Yesterday at an outdoor coffee shop, I met my old friend James in person for the first time since the pandemic began. Over the past year on Zoom, he looked just fine, but in 3D there was no hiding how much weight he’d gained. As we sat down with our cappuccinos, I didn’t say a thing, but the first words out of his mouth were: “Yes, yes, I’m now 20lb too heavy and in pathetic shape. I need to diet and exercise, but I don’t want to talk about it!”
If you feel like James, you are in good company. With the end of the Covid-19 pandemic now plausibly in sight, 70% of Britons say they hope to eat a healthier diet, lose weight and exercise more. But how? Every year, millions of people vow to be more physically active, but the vast majority of these resolutions fail. We all know what happens. After a week or two of sticking to a new exercise regime we gradually slip back into old habits and then feel bad about ourselves.
Clearly, we need a new approach because the most common ways we promote exercise – medicalising and commercialising it – aren’t widely effective. The proof is in the pudding: most adults in high-income countries, such as the UK and US, don’t get the minimum of 150 minutes per week of physical activity recommended by most health professionals. Everyone knows exercise is healthy, but prescribing and selling it rarely works.
I think we can do better by looking beyond the weird world in which we live to consider how our ancestors as well as people in other cultures manage to be physically active. This kind of evolutionary anthropological perspective reveals 10 unhelpful myths about exercise. Rejecting them won’t transform you suddenly into an Olympic athlete, but they might help you turn over a new leaf without feeling bad about yourself.
Myth 1: It’s normal to exercise
Whenever you move to do anything, you’re engaging in physical activity. In contrast, exercise is voluntary physical activity undertaken for the sake of fitness. You may think exercise is normal, but it’s a very modern behaviour. Instead, for millions of years, humans were physically active for only two reasons: when it was necessary or rewarding. Necessary physical activities included getting food and doing other things to survive. Rewarding activities included playing, dancing or training to have fun or to develop skills. But no one in the stone age ever went for a five-mile jog to stave off decrepitude, or lifted weights whose sole purpose was to be lifted.
Myth 2: Avoiding exertion means you are lazy
Whenever I see an escalator next to a stairway, a little voice in my brain says, “Take the escalator.” Am I lazy? Although escalators didn’t exist in bygone days, that instinct is totally normal because physical activity costs calories that until recently were always in short supply (and still are for many people). When food is limited, every calorie spent on physical activity is a calorie not spent on other critical functions, such as maintaining our bodies, storing energy and reproducing. Because natural selection ultimately cares only about how many offspring we have, our hunter-gatherer ancestors evolved to avoid needless exertion – exercise – unless it was rewarding. So don’t feel bad about the natural instincts that are still with us. Instead, accept that they are normal and hard to overcome.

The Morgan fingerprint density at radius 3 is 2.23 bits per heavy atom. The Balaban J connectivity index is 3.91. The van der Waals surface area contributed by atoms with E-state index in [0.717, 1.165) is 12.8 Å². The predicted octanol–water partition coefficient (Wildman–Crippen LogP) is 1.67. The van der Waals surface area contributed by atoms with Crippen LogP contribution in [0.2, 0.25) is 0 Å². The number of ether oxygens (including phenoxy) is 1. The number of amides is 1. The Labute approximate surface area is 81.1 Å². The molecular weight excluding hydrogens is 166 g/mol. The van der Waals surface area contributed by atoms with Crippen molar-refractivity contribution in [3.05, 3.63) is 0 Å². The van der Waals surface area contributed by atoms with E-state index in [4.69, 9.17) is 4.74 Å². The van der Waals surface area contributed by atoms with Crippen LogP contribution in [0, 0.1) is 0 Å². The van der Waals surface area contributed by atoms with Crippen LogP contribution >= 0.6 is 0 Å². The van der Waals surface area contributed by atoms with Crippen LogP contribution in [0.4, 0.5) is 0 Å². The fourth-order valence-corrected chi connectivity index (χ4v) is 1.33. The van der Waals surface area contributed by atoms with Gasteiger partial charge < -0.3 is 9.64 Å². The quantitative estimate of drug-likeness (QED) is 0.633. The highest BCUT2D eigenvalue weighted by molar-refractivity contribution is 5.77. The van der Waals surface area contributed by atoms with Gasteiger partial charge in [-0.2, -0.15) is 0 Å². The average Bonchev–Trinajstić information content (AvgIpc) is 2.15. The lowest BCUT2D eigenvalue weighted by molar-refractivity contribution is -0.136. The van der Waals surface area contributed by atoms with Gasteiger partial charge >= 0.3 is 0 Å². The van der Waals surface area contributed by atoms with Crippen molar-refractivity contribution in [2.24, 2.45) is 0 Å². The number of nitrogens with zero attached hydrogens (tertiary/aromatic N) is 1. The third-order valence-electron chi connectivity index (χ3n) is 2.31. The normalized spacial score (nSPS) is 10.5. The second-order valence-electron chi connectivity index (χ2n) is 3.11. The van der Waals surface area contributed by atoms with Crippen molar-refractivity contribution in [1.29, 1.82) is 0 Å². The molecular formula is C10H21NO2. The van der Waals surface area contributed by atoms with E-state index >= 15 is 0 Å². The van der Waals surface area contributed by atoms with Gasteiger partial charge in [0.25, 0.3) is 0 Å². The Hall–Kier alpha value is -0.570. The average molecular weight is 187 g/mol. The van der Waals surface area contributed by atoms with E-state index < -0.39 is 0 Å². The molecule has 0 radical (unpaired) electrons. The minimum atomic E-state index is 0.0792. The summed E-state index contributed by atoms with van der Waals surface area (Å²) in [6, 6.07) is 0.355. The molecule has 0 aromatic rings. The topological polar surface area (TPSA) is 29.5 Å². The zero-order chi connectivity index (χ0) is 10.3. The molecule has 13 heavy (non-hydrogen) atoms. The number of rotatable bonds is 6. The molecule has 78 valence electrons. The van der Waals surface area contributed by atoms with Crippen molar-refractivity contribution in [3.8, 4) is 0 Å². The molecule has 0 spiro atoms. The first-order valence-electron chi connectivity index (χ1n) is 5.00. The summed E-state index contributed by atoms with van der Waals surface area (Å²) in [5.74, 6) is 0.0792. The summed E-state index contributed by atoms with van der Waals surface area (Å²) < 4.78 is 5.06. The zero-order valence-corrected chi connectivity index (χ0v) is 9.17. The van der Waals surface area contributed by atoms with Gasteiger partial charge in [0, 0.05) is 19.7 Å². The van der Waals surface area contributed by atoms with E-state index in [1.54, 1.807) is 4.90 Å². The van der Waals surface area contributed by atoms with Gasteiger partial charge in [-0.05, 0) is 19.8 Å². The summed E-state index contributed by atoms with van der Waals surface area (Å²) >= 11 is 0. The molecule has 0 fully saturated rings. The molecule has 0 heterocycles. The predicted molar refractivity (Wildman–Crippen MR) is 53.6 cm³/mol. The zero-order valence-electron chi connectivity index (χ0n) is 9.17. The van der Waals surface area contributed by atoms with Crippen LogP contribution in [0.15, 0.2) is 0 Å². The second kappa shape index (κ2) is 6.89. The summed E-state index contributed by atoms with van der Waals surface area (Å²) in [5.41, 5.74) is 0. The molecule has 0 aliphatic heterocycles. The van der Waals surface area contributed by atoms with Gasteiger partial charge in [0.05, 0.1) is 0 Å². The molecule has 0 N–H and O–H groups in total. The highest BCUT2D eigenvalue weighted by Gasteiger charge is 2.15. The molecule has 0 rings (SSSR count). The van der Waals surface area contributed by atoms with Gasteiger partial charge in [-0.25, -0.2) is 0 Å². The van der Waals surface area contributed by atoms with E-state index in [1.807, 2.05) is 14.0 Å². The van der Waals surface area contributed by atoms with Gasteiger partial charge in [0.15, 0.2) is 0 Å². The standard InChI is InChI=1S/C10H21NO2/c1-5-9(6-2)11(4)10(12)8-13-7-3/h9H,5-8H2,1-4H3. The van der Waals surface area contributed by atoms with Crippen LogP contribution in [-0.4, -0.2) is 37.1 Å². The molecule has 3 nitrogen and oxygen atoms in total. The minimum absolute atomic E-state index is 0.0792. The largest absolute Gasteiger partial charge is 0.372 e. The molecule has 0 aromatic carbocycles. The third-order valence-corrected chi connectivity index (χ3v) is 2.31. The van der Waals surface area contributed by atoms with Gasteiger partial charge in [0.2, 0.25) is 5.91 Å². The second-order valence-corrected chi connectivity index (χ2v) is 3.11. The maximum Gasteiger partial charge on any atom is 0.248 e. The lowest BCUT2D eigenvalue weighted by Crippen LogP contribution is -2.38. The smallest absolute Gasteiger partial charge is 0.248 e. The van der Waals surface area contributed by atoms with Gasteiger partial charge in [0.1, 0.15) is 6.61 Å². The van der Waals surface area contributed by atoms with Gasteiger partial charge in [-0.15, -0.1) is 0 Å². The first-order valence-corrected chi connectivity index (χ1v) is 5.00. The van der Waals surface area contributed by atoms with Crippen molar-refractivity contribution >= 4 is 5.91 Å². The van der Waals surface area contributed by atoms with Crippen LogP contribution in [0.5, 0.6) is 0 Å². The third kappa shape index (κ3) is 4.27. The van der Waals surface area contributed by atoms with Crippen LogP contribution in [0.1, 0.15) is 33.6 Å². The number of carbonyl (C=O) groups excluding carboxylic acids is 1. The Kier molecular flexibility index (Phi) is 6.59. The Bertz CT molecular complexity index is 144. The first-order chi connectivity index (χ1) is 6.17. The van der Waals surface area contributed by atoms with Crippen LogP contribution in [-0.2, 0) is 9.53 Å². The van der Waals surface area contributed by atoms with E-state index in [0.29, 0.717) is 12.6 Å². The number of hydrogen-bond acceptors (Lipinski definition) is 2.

Myth 3: Sitting is the new smoking
You’ve probably heard scary statistics that we sit too much and it’s killing us. Yes, too much physical inactivity is unhealthy, but let’s not demonise a behaviour as normal as sitting. People in every culture sit a lot. Even hunter-gatherers who lack furniture sit about 10 hours a day, as much as most westerners. But there are more and less healthy ways to sit. Studies show that people who sit actively by getting up every 10 or 15 minutes wake up their metabolisms and enjoy better long-term health than those who sit inertly for hours on end. In addition, leisure-time sitting is more strongly associated with negative health outcomes than work-time sitting. So if you work all day in a chair, get up regularly, fidget and try not to spend the rest of the day in a chair, too.
Myth 4: Our ancestors were hard-working, strong and fast
A common myth is that people uncontaminated by civilisation are incredible natural-born athletes who are super-strong, super-fast and able to run marathons easily. Not true. Most hunter-gatherers are reasonably fit, but they are only moderately strong and not especially fast. Their lives aren’t easy, but on average they spend only about two to three hours a day doing moderate-to-vigorous physical activity. It is neither normal nor necessary to be ultra-fit and ultra-strong.